At the time, it was considered a good boost by many city of Milwaukee leaders. Get Spanish train manufacturer Talgo to move into the former Tower Automotive site, build trains for Amtrak's Hiawatha line, and hire workers in the neighborhood where so many are unemployed.
Voting against the plan essentially means mothballing the new trains, losing $72 million already spent on buying the trains, and using the 20-30 year old Amtrak equipment. That's a potential violation of the state's contract with Talgo.
"If we do what the chairman wants us to do today, we are going to mothball these trains. We're going to lose jobs and we're going to be sued," said Democrat Jon Richards.
The committee's decision is final unless Gov. Scott Walker decides to veto it.
Talgo's president indicated if something isn't worked out, legal action is a possibility. "I'm very disappointed with the way the facts were accounted for, how they were related and how the decision was made on very wrong assumptions of comparing very modern trains with other trains that need to be replaced," Talgo President Antonio Perez said.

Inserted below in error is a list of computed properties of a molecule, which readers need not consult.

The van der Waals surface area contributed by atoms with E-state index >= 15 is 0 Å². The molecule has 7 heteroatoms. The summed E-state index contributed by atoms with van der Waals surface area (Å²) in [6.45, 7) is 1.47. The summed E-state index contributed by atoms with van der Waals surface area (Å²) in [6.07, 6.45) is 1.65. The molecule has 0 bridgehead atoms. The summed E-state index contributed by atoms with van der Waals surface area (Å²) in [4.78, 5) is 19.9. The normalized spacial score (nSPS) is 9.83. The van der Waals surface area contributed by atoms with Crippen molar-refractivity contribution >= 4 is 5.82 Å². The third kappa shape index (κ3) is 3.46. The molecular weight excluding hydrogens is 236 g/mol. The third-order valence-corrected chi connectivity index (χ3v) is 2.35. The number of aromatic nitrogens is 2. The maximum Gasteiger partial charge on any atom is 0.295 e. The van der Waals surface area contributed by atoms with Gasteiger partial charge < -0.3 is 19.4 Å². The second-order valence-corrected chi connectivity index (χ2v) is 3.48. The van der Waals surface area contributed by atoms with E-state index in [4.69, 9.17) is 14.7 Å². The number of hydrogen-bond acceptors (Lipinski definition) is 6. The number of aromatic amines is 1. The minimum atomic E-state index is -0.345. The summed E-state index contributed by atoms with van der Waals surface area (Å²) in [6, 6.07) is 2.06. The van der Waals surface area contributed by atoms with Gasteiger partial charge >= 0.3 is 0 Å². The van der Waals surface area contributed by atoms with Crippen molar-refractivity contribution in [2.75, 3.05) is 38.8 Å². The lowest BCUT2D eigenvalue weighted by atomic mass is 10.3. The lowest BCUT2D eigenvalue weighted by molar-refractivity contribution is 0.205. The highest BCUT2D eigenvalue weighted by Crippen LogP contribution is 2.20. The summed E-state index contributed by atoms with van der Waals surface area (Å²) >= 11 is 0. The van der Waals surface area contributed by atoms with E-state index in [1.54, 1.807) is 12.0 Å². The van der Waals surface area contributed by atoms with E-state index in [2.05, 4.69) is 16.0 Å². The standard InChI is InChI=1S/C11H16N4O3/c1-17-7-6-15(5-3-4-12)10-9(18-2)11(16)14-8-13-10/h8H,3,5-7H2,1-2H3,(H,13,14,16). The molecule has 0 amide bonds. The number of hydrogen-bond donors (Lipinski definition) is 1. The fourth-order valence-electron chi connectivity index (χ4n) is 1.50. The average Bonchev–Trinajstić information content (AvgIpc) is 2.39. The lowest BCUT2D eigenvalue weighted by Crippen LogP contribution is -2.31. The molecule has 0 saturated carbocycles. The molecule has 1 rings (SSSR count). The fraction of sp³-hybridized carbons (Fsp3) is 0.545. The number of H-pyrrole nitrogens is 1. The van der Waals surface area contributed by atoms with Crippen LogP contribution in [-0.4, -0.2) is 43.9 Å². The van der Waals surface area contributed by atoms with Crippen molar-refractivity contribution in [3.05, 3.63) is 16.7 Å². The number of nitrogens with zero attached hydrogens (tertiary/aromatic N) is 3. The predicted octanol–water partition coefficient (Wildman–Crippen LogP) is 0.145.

Milwaukee Mayor Tom Barrett said he is assuring Talgo he will do what he can to keep the trains and manufacturing center running its North American headquarters in Milwaukee. "What we need right now, is we need a pragmatic approach to this problem that will allow us to move forward and have these jobs remain in Milwaukee. These are good, family-supporting jobs, and this action by the joint finance committee calls into question whether it is committed to creating jobs in the state of Wisconsin," Barrett said.